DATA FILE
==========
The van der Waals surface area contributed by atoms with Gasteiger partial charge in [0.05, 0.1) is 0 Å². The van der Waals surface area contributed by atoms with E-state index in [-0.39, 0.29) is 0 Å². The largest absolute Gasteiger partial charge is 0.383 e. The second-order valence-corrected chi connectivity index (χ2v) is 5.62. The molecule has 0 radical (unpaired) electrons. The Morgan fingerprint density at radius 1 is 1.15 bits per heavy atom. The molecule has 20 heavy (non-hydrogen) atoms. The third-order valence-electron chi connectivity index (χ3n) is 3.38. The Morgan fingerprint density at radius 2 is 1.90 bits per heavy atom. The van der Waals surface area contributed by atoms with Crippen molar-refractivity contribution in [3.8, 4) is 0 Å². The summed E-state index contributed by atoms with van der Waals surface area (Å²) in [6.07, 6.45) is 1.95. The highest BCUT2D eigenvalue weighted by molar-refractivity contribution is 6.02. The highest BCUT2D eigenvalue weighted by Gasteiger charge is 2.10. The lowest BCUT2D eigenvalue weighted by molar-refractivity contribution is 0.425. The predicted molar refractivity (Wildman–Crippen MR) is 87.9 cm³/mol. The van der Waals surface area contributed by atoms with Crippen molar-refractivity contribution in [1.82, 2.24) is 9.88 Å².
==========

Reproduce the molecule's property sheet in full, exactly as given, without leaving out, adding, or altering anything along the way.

The van der Waals surface area contributed by atoms with Gasteiger partial charge in [0.05, 0.1) is 0 Å². The van der Waals surface area contributed by atoms with E-state index in [-0.39, 0.29) is 0 Å². The largest absolute Gasteiger partial charge is 0.383 e. The second-order valence-corrected chi connectivity index (χ2v) is 5.62. The molecule has 0 radical (unpaired) electrons. The Morgan fingerprint density at radius 1 is 1.15 bits per heavy atom. The molecule has 20 heavy (non-hydrogen) atoms. The third-order valence-electron chi connectivity index (χ3n) is 3.38. The Morgan fingerprint density at radius 2 is 1.90 bits per heavy atom. The van der Waals surface area contributed by atoms with Crippen molar-refractivity contribution in [3.8, 4) is 0 Å². The summed E-state index contributed by atoms with van der Waals surface area (Å²) in [6.07, 6.45) is 1.95. The highest BCUT2D eigenvalue weighted by molar-refractivity contribution is 6.02. The highest BCUT2D eigenvalue weighted by Gasteiger charge is 2.10. The lowest BCUT2D eigenvalue weighted by molar-refractivity contribution is 0.425. The predicted molar refractivity (Wildman–Crippen MR) is 87.9 cm³/mol. The van der Waals surface area contributed by atoms with Crippen molar-refractivity contribution in [1.82, 2.24) is 9.88 Å².